Gustavo Cerati, born on August 11, 1959, would be 63 years old this Thursday. Starting in the 1980s, the musician, composer and singer promoted a musical and aesthetic movement that exploded locally and also achieved impressive international repercussions.

Refined as a guitarist, author and singer, he gave his own imprint to the rich Argentine rock tradition and managed to build a fruitful bridge between that history and the ears attentive to the new global moves. Together with his classmate at the Universidad del Salvador Zeta Bosio and later adding drummer Charly Alberti, Soda Stereo was born, a trio born as a direct heir to the new wave that The Police and Television were cultivating at the time.

The permissible “danceable joy” that accompanied the end of the dictatorship was an ideal environment to devote to albums like “Soda Stereo” (1984) and “Nada personal” (1985), where Gustavo’s irony and voice stood out. Around 1986 and before the edition of the magnificent “Signos”, the trio began a Latin American journey that a year later reached a remarkable stature with 22 presentations in 17 cities in seven countries, where it was applauded by some 200,000 spectators. With that tour embodied in the album “Ruido Blanco”, the trio forged the “sodamanía” that crossed the region and where the influence of the band endures to this day.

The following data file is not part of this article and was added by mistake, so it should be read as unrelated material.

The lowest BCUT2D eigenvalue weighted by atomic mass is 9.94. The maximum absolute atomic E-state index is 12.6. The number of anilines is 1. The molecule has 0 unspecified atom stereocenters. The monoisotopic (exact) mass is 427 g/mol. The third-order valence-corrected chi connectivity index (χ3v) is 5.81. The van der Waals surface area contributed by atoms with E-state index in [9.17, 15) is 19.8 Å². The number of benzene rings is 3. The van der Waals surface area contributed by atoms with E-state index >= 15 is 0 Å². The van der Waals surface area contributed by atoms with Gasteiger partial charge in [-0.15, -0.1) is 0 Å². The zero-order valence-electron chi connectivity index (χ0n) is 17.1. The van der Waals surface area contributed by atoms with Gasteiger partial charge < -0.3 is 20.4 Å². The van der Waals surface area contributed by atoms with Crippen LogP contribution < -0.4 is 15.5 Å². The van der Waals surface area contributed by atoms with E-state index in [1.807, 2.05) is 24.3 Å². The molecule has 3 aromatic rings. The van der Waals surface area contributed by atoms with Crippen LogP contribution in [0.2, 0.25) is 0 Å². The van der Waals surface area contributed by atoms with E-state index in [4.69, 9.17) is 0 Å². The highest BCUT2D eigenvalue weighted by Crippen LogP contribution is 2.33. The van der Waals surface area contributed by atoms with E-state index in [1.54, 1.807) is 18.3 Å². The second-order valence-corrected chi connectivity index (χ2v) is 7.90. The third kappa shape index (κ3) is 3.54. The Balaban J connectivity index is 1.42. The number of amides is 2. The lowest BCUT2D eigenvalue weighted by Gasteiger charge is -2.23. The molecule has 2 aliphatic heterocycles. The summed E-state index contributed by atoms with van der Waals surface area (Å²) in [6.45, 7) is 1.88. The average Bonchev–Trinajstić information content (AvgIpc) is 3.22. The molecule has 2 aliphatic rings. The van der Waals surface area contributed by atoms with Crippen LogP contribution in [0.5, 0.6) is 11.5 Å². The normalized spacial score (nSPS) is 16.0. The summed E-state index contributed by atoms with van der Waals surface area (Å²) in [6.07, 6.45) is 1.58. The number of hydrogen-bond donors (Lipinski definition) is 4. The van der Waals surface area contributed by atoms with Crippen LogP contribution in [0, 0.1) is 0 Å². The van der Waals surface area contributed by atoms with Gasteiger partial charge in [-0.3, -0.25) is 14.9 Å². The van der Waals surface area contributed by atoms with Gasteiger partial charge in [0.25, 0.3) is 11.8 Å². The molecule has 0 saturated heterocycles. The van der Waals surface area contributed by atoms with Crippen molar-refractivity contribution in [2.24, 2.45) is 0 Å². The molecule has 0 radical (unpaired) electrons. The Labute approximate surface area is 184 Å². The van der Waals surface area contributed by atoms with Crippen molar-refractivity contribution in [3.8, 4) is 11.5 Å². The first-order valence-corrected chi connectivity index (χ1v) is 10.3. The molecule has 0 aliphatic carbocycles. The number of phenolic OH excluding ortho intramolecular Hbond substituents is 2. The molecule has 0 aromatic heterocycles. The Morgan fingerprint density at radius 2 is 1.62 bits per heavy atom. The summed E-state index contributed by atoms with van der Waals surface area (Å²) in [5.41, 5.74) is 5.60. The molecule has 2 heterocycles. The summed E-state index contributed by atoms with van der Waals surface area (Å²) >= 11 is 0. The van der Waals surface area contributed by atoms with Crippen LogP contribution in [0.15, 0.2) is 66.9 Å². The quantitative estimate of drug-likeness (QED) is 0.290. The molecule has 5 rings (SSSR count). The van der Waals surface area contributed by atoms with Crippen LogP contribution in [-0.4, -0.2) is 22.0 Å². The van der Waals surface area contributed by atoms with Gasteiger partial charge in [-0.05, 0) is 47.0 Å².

“Doble Vida” (1988), produced by Carlos Alomar and “Canción animal” (1990) were two more rungs of a ladder that on December 14, 1991 brought together 250,000 people on July 9 and in 1992 led to ” dynamo”.

After a time apart, the Sodas got back together to record “Sueño Stereo”, which showed the different styles cultivated by its three members, toured and recorded “Comfort and music to fly” (recorded for MTV) and broke up after an imposing series of shows at the River stadium where he immortalized his return of kindness to the fans with the phrase “thank you very much”.